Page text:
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BYU will provide NASA with critical research on future human missions on Mars



PROVO – A team of BYU researchers is funded by NASA to create a device to help space scientists better understand the dust on Mars and how it can affect the human missions of the planet in the coming years.

The chemistry and engineering specialists have been charged with measuring the magnitude and electrical charge of dust on Mars, according to a BYU press release. The details may not look very important, but the lack of full understanding of the dust of the planet can make NASA's human missions on Mars very dangerous.

"Mars dust is important for Mars weather," Professor Aaron Hawkins, and chair of BYU's engineering department, told KSL.com. "It's also important for any pilots or unmanned missions on the planet, because dust can hamper the instruments."

The dust is so rich in the Mars atmosphere as the water is in the Earth, leading to massive dust storms that can last months and cover a vast part of the surface of the planet, according to the press release. This creates major problems for the human journey to Mars, because if Martian dust gets into space or sources of oxygen for astronauts, serious health risks could become available. "Martian dust sticks to the solar panels, as we have learned from the robots we sent to Mars," said Wood Chiang, an assistant in BYU's engineering department. "When adhering to solar panels, they reduce the energy production from solar activities. One of our robots was killed because the dust covered all solar panels.

The team includes Chiang and Hawkins, engineers, and graduate students Yixin Song, Jace Rozsa and Elaura Gustafson, according to the press. release. They create a PCB mass spectrometer specializing in determining the charge, mass and velocity of Martian dust particles.

"Knowing the size, you can predict how this dust will behave and shape it better here on Earth," Hawkins explained. "Knowing the charge contained in each particle, you know how it will affect both the instruments and how much they will come together."

Hawkins added that spectrometers are common instruments used to measure particle composition. they will respond to an electric field because they have some positive or negative charge to them, "says Hawkins. "If you put this charge in an electric field, it will accelerate, slow down, move back and forth … We can manipulate the path of these particles; and based on where they go, we can tell you something about their mass or the amount of their fee. We essentially create a series of electrodes that set an electric field, and then the particles enter this field. "

Because the charge is so small, the team has created a microchip to expand it to a level where it can be measured by a feedback capacitor approximately 1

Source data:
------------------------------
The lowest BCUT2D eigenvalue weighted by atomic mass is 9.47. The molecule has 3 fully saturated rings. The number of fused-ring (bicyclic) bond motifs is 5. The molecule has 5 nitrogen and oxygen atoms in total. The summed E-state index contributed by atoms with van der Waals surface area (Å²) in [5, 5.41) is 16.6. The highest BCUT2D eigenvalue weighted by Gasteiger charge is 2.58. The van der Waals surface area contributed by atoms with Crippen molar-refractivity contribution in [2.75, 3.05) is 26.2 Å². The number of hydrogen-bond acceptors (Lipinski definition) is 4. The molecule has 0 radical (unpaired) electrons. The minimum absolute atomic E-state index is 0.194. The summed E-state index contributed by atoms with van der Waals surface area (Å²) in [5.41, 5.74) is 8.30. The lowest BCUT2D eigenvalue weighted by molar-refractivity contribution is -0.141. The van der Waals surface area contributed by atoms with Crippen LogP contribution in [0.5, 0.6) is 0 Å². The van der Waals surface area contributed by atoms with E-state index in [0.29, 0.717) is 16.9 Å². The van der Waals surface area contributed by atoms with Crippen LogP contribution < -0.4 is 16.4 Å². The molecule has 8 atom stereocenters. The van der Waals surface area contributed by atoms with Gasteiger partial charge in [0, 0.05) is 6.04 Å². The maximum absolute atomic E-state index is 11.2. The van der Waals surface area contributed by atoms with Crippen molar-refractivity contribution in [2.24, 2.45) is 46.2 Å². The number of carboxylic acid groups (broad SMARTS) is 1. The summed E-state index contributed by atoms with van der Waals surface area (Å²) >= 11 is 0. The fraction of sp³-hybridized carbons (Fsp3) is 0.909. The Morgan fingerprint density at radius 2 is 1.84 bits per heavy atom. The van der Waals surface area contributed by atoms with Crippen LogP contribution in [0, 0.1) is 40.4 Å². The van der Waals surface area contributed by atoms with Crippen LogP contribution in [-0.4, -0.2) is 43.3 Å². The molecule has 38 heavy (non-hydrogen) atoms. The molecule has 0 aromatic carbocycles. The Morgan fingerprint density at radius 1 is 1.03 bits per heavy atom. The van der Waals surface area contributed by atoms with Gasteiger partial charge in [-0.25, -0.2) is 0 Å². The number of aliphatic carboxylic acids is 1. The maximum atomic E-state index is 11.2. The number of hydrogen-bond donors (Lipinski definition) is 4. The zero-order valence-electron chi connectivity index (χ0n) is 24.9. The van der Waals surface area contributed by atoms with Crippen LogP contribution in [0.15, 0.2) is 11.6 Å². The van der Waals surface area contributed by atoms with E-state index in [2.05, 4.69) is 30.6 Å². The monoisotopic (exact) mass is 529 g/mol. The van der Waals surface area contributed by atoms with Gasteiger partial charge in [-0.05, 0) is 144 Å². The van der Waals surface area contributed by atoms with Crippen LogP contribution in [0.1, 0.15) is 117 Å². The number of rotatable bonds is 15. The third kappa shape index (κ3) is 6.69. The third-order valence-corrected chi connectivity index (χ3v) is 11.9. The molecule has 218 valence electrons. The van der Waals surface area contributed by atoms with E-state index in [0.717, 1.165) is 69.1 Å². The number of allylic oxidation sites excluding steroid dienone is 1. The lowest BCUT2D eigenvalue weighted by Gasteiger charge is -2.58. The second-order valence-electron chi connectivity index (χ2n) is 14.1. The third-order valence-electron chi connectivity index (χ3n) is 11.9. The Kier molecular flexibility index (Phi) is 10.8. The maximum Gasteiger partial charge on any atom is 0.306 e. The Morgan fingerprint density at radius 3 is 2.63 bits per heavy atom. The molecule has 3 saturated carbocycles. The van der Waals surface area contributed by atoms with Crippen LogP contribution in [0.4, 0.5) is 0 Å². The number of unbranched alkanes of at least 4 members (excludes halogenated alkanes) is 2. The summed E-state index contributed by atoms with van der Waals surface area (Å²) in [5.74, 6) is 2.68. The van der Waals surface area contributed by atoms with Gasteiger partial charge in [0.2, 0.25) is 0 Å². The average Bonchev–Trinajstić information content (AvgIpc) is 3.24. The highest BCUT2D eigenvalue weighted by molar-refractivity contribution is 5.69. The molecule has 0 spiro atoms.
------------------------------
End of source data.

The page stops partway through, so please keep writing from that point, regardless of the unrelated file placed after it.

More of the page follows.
000 times smaller than the shelf models, according to the press release. The small, robust microchip consumes very little energy, making it desirable for future use of NASA.

A barrier to researchers is how to actually test the spectrometer without having Martian particles with them here on Earth, according to the press release. As a solution, they create their own charged particles to imitate those on Mars.

Researchers begin by suspending the powders in a liquid and then spraying them into a high electric field to evaporate the entire solvent leaving only the powdered grain. According to the press release

"Obtaining particles that really represent something, what you find on Mars is harder than it sounds, "Hawkins said. "We are currently trying to use something called" electro-spray "where you put the high-voltage particles in a solvent and throw them out of a needle, and there are other ways to do it in parallel." optimists that their instrument will be used for unmanned missions on Mars to prepare for the first human journey expected to occur by 2033, according to the press release

"This work is funded by NASA and is part of a program in which we propose to build an instrument and that they would use for real missions, "Hawkins said," We are at an early stage, but NASA has a process where such tools can stand up for a mission. "As you progress and do something more ready for a mission, NASA will provide additional funding and will then include it in its real-life startup and maintenance plans. "

Hawkins added that they have many problems to solve before the device is ready for a mission on Mars, but hopes to he sees it successful in the coming years.

"I'm really excited about this project, and NASA is working very hard to put people on Mars," Chiang said. "I think 50 years ago they did a great job putting men on the moon, and I think it's time for men to be on Mars. We will do this within this generation. "

Kara McDonald

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